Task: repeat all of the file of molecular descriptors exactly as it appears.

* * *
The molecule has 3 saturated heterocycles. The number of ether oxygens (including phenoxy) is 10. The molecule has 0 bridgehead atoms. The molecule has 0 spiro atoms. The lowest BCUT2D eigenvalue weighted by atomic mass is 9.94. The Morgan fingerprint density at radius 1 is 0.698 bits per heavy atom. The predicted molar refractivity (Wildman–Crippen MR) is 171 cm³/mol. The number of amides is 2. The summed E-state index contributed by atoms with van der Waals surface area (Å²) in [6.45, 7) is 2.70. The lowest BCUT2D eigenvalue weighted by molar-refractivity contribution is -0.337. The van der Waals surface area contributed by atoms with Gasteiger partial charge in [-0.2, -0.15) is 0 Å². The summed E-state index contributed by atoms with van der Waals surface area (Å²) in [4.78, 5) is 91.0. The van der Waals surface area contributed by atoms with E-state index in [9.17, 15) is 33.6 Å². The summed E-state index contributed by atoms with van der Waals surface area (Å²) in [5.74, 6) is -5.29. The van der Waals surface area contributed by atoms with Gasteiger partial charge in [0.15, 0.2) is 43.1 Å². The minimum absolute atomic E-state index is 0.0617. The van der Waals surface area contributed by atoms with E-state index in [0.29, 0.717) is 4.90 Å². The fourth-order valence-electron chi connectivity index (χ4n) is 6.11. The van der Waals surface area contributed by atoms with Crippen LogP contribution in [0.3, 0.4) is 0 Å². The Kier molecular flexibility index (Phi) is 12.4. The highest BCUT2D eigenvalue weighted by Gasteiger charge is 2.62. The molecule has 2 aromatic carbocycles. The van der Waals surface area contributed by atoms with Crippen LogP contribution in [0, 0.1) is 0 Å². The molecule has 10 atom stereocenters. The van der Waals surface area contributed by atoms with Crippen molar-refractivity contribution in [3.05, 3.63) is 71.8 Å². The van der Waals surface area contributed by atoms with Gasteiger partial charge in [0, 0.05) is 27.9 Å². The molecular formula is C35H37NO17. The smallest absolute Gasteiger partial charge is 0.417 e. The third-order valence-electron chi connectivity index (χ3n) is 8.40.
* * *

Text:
The molecule has 3 saturated heterocycles. The number of ether oxygens (including phenoxy) is 10. The molecule has 0 bridgehead atoms. The molecule has 0 spiro atoms. The lowest BCUT2D eigenvalue weighted by atomic mass is 9.94. The Morgan fingerprint density at radius 1 is 0.698 bits per heavy atom. The predicted molar refractivity (Wildman–Crippen MR) is 171 cm³/mol. The number of amides is 2. The summed E-state index contributed by atoms with van der Waals surface area (Å²) in [6.45, 7) is 2.70. The lowest BCUT2D eigenvalue weighted by molar-refractivity contribution is -0.337. The van der Waals surface area contributed by atoms with Gasteiger partial charge in [-0.2, -0.15) is 0 Å². The summed E-state index contributed by atoms with van der Waals surface area (Å²) in [4.78, 5) is 91.0. The van der Waals surface area contributed by atoms with E-state index in [9.17, 15) is 33.6 Å². The summed E-state index contributed by atoms with van der Waals surface area (Å²) in [5.74, 6) is -5.29. The van der Waals surface area contributed by atoms with Gasteiger partial charge in [0.15, 0.2) is 43.1 Å². The minimum absolute atomic E-state index is 0.0617. The van der Waals surface area contributed by atoms with E-state index in [0.29, 0.717) is 4.90 Å². The fourth-order valence-electron chi connectivity index (χ4n) is 6.11. The van der Waals surface area contributed by atoms with Crippen LogP contribution in [0.3, 0.4) is 0 Å². The Kier molecular flexibility index (Phi) is 12.4. The highest BCUT2D eigenvalue weighted by Gasteiger charge is 2.62. The molecule has 2 aromatic carbocycles. The van der Waals surface area contributed by atoms with Crippen LogP contribution in [0, 0.1) is 0 Å². The molecule has 10 atom stereocenters. The van der Waals surface area contributed by atoms with Crippen molar-refractivity contribution in [3.05, 3.63) is 71.8 Å². The van der Waals surface area contributed by atoms with Gasteiger partial charge in [0, 0.05) is 27.9 Å². The molecular formula is C35H37NO17. The smallest absolute Gasteiger partial charge is 0.417 e. The third-order valence-electron chi connectivity index (χ3n) is 8.40.